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Places of Interest about Girvan
Girvan Street Names


GIRVAN town is of such modern date that the origin of its street names may still be easily traced. The first that seems to have been built was the one leading past the old Parish Church in the churchyard, and which is therefore appropriately called Old Street. It would be the Kirk Port of its day. This street is partly demolished now, the most notable house in it, the Ship Inn, after 150 years of existence, having been taken down a few years ago. High Street also shows signs of antiquity in its narrowness, in the old Star Inn, now a private dwelling, and in the numerous closes leading off it. But Knockushion Street, or "the Knowes," is the real Palladium of Girvan's nobility. This name, as the late Rev. Dr Macleod of Morven informed me, is -derived from two Gaelic words, knock, a hillock, and Cuish, a court of law—it being the rising ground on which the Earls of Carrick, 600 years ago, held their feudal assizes.

Vicarton Street plainly takes us back to the old Roman Catholic days, when the parish was ministered to by a vicar appointed by the Abbot of Crossraguel. But the oddest name of all, perhaps, is Plumb Street, which received its name from a deep pool of water that used to stand at the head of it. Now, according to Jamieson, Plumb is .the old Scotch for a deep pool in a river or stream; and he adds that boys, when bathing in deep water, delighted in plumbing the deepest bit, which they did by "sinking in an upright position, with the right hand stretched over the head till their toes touched the bottom. The greatness of the feat was reckoned by the number counted while the right hand was out of sight."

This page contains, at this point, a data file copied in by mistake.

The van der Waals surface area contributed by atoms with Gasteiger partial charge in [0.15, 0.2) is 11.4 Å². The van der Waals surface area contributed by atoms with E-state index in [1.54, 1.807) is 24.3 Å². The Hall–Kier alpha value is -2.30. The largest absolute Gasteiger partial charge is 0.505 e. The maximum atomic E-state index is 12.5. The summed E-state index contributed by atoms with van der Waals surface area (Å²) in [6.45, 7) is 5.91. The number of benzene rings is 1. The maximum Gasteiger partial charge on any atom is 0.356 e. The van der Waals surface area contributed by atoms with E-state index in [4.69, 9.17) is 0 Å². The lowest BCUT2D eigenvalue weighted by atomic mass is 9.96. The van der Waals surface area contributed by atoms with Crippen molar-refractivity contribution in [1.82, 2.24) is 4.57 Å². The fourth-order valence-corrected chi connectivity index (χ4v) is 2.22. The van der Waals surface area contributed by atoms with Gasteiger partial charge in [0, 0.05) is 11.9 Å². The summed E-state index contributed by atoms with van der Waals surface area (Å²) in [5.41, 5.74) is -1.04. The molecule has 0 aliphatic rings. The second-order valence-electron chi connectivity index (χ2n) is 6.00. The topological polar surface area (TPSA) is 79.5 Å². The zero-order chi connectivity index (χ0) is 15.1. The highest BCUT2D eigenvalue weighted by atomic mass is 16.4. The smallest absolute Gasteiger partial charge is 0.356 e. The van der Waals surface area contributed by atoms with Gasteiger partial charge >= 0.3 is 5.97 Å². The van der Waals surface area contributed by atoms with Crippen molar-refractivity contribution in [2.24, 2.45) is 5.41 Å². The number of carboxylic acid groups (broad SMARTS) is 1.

Not fewer than six of our Girvan streets received their names from the Bargany lairds, who are the superiors of the town. First comes Hamilton Street, named after the family who bought the Bargany lands from the old Kennedys. Then comes long Dalrymple Street, named after the family who succeeded to the Bargany estates, after a famous law-plea, about the year 1740. Montgomery Street commemorates the name of a sister of the Earl of Eglinton, who married the victor in the above law-plea; while Duncan Street recalls the name of the eldest daughter of Admiral Duncan, of Camperdown, who married Sir Hew Dalrymple Hamilton, of Bargany. Henrietta Street was named after the late Duchess de Coigny, while Wilson Street perpetuates the name of one of the factors on the estate.

Piedmont Road reminds us of the former name of Glen-doune, before the late Mr Young bought it; and Dounepark derives its name originally from the round hill or Dun above it. Ailsa Street and Bridge Street speak for themselves, although the latter has not much of a bridge to boast of; while Newton-Kennedy was so named after the laird of Dalquharran, to whom the land on that side the river belongs. Coalpits and Coalshore, though now corrupted into Coalpots and the Cauldshore, tell of a seam of coal that was once wrought there, though to little purpose; while the Avenue is the pretty name of our Girvan Belgravia, which the authorities at one time tried to change into Bank Street, but luckily in vain.

And this reminds me of what a genius for picturesque naming our ancestors possessed, which we now seem to be devoid of. What a host of quaint yet expressive names, for instance, rise on my memory, though they are fast passing into oblivion:—The Flushes, The Knowes, Windy Row, Sandy Row, Tarry Lane, Stumpy Corner, The Deacon's Close, Wapping Lane, The Trough, Orange Arch, The Wrack Road, Blue Sky, Lagganwhilly, Knock-o-vallie, Owre-the-water, The Sheddings o' the Road, Lovers' Loaning, Skipper Row, &c. Instead of these, we have now a lot of prosaic Harbour Streets and Wilson Streets, in accordance with modern taste; but I would not give Knockushion Street, or the Flushes, for a whole barrowful of such names, which have neither aptness nor originality to recommend them.


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